The Export Business Planner, as it’s called, will allow small businesses to:
· Determine their export readiness
· Learn about training and counseling opportunities
· Complete worksheets for global market research
· Obtain financing information and options
· Customize export marketing plans, and
· Access resources for exporters
The Export Business Planner is a PDF file that can be downloaded and customized, and offers a comprehensive list of resources and links to helpful Web sites and training videos. Through the new tool, small businesses can get a very basic introduction to exporting, conduct financial analysis and forecasting, and implement a timeline for their new or expanded exporting goals.
The new tool aims to make exporting more accessible by providing a variety of customizable worksheets and templates which offer a solid starting point rather than having to start from scratch.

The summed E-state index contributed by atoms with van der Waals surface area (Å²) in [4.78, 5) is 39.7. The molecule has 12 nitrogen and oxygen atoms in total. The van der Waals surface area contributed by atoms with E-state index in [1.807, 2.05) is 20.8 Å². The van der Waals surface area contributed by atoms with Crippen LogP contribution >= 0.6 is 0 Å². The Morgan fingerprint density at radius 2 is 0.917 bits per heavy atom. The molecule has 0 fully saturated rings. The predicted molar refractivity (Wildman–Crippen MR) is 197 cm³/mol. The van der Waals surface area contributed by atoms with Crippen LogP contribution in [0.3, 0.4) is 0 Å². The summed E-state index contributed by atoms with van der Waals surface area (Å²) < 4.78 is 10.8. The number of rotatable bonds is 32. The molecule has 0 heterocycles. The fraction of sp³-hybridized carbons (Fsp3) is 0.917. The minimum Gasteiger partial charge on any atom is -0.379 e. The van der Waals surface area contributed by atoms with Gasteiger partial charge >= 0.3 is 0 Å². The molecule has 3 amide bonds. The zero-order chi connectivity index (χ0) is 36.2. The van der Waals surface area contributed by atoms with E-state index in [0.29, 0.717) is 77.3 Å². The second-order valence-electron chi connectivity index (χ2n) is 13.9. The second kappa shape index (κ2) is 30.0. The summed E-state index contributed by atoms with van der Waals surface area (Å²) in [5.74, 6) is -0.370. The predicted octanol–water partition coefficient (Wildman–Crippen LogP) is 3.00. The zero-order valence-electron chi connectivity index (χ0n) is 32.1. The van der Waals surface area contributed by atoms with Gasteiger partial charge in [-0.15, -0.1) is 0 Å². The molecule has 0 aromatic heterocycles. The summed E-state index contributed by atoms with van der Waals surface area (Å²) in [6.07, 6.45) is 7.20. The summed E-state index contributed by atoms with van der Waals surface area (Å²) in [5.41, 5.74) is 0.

Please click here to learn more and to download the Export Business Planner.
National Export Strategy
On June 28, Commerce Secretary Gary Locke, on behalf of the TPCC, released to Congress the 2011 National Export Strategy: Powering the National Export Initiative. The annual report focuses on methods of implementing 70 recommendations made in a Sept. 2010 report to President Barack Obama on the NEI.
The TPCC report reinforces the importance of U.S. exports of goods and services, which in 2010 totaled $1.84 trillion, an increase of nearly 17 percent over 2009 levels, and supported more than 9 million jobs in the U.S.